In 2012, Ratchanok, at 16 years of age, was awarded the Best Female Athlete Award in Thailand after winning the world junior title for three successive years. Ratchanok’s biggest goal is to win the Olympic gold medal. However, at 2012 London Olympics quarter-final match with Wang Xin, despite leading 21–17 and 16-9 in the second game, she failed to close the match and eventually lost 21–17, 18–21, 14–21. She reached the finals of the SCG Thailand Open 2012 but lost to Saina Nehwal 19–21 21–15 21–10 in the finals. She entered the finals of a Super Series tournament for the first time in 2012 China Open Super Series Premier but lost to Li Xuerui 12-21, 9-21. She qualified for the Super Series Finals and lost in the semi-finals. She finished the year as world number 9.
2013 was one of Ratchanok’s golden years. She reached the finals of the 2013 All England Open Badminton Championships, losing to Tine Rasmussen 14–21, 21–16, 10–21. Despite her loss, she is still the youngest singles finalist ever at the All England tournament. She won her first Superseries tournament by beating Juliane Schenk 22-20, 21-14 in the Yonex Sunrise India Open 2013 to become the youngest-ever Superseries winner, with the age of 18 years, 2 months and 22 days (She held this record for 6 months until Akane Yamaguchi won the 2013 Japan Open at the age of 16). She again reached the finals of the SCG Thailand Open 2013. This time she won the title, beating Busanan Ongbumrungpan 20-22, 21-19, 21-13 to become the first Thai ever to win the women’s singles title at the Thailand Open since it was first held in 1984.
After the Thailand Open, she decided to withdraw from both the Indonesia Open SSP and Singapore Open SS to recover from her foot injury and prepare for the BWF World Championships. In August, Ratchanok won the BWF World Championships, beating world number 1 and Olympic gold medallist Li Xuerui 22-20 18-21 21-14 in the final. She is the first-ever Thai player to be the World Champion. At the age of 18, she is also the youngest singles World Champion ever. She became the World Champion while still being eligible to play in the 2013 BWF Junior World Championships in Bangkok. After World Championships, she injured her back which forced her to withdraw from another two super series events, Japan Open and China Master. Ratchanok didn’t qualify for Super Series Final in Malaysia and finished 2013 as the World number 3. She was awarded “2013 Best Females Athletes Award” from Thailand Sports Authority.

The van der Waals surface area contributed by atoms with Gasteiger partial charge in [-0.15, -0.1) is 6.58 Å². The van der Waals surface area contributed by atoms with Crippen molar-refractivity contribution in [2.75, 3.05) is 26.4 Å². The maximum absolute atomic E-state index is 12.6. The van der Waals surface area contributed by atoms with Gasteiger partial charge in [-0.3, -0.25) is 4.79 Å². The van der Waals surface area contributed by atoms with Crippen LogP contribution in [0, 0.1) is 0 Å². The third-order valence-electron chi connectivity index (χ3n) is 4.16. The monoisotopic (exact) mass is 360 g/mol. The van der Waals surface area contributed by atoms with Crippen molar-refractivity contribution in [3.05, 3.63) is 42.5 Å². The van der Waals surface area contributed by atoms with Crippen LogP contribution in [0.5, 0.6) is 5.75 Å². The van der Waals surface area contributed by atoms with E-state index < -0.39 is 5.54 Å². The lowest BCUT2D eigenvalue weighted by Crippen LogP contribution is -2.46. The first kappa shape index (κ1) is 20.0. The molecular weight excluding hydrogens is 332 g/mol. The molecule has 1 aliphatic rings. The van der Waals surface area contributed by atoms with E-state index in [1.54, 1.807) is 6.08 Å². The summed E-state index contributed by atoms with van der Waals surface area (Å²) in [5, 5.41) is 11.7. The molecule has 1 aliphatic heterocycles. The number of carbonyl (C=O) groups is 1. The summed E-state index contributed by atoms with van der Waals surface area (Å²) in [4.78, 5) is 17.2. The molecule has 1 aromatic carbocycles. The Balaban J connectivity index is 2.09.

Ratchanok reached the final of the Korea Open for the first time but lost to Wang Yihan 13-21, 19-21. Her head-to-head statistics with Wang Yihan has been increased to 0-8. She was awarded “Best Asian Sporting Icon” by Fox Sports Asia, based on voting from internet fans from its website. She reached the semi-finals of the All England 2014 to meet with Li Xuerui for the first time after beating her in World Championships of 2013. However, this time she lost to Li Xuerui in 2 sets. After the All England tournament, Ratchanok failed to pass the first round in both the 2014 Asian Championship and Japan Open. She reached the finals of the Indonesia Open but again lost to Li Xuerui 13-21, 13-21. After the Indonesia Open, Ratchanok did not reach any finals for the rest of the year. She failed to defend her World Champion title by losing in the second round. She qualified for Super Series Final in Dubai but failed to pass the round-robin. She finished the 2014 year as World number 6.
At the age of 20, Ratchanok made a comeback by reaching the final of the India Open for the second time but lost to her opponent, Saina Nehwal, 16-21, 14-21. However, in the quarter-finals of the All England Championships while playing Sun Yu, while 13-19 down in the decider, Ratchanok was forced to retire from cramp. Many people were skeptical about her fitness levels. A month later, she created history as the first Thai singles player to be crowned Asia Championship champion by defeating Li Xuerui in the final match 20-22, 23-21, 21-12 in China.14] It was the first time that Ratchanok had beaten Li Xuerui since the final of the 2013 World Championships. In June, she won her first Super Series Premier title by beating Yui Hashimoto of Japan in straight games, 21-11, 21-10, at the Indonesia Open. However, at the BWF World Championships, she had to retire from court 8-5 up in the decider against Lindaweni Fanetri in the last 16 stage from cramp yet again. She won a gold medal with Thailand Women’s team at the 2015 Southeast Asian Games in Singapore. After the Indonesia Open, she didn’t reach the final of any tournaments but earned enough points to qualify for the Dubai Super Series Final tournament. She lost to Wang Yihan in the semi-final, which brought their head-to-head statistics to 0-12. She finished the 2015 season at world number 7.
Ratchanok won Princess Sirivannavari Thailand Masters 2016, a second Grand Prix Gold tournament in Thailand, by beating Sun Yu of China in the Final 21-19, 18-21, 21-17. She again won Indian Open Super Series for the second time by beating Li Xue Rui in the Final 21-17, 21-18. In Malaysia Super Series Premier the week after, Ratchanok finally won the maiden match over Wang Yihan by beating her in Semi-Final 21-11, 21-19. Their head-to-head statistics improved from 0-12 to be 1-12. In the final, she beat Tai Tzu-ying 21-14, 21-15 to earn the Malaysia Open title for the first time. It was Ratchanok’s first time to win two consecutive Superseries tournaments. Ratchanok then became the first singles player to win 3 Superseries in 3 consecutive weeks by winning the Singapore Super Series, defeating Sun Yu in the final. By winning 3 Superseries in a row, Ratchanok also rose to the No.1 spot in the world rankings, becoming the first Thai to achieve this feat. Intanon qualified for the 2016 Summer Olympics and is the Thai flag bearer. At the Olympics she failed to pass the Round of 16, losing out to the Japanese rising star, Akane Yamaguchi, in a close two game match 19-21, 16-21. Ratchanok then withdrew from the Thailand Open, and she lost in the quarter-finals and the second round of the Japan Open and Korea Open respectively. Following that, she withdrew from the Denmark Open as well as the French Open due to a knee injury that she picked up at the Rio Olympics. After that, she played a couple of shots in China before retiring, and then she withdrew from the Hong Kong Open due to the same injury, knowing that she would have secured enough points to qualify for the Super Series Finals. Ratchanok had the goal of making it into the semi-finals of the Superseries Finals but lost 21-19 21-12 to Sung Ji Hyun, 21-13 21-14 to Tai Tzu Ying, and 21-19 11-10, retiring injured against He Bingjiao. She finished 2016 at a world ranking of 5.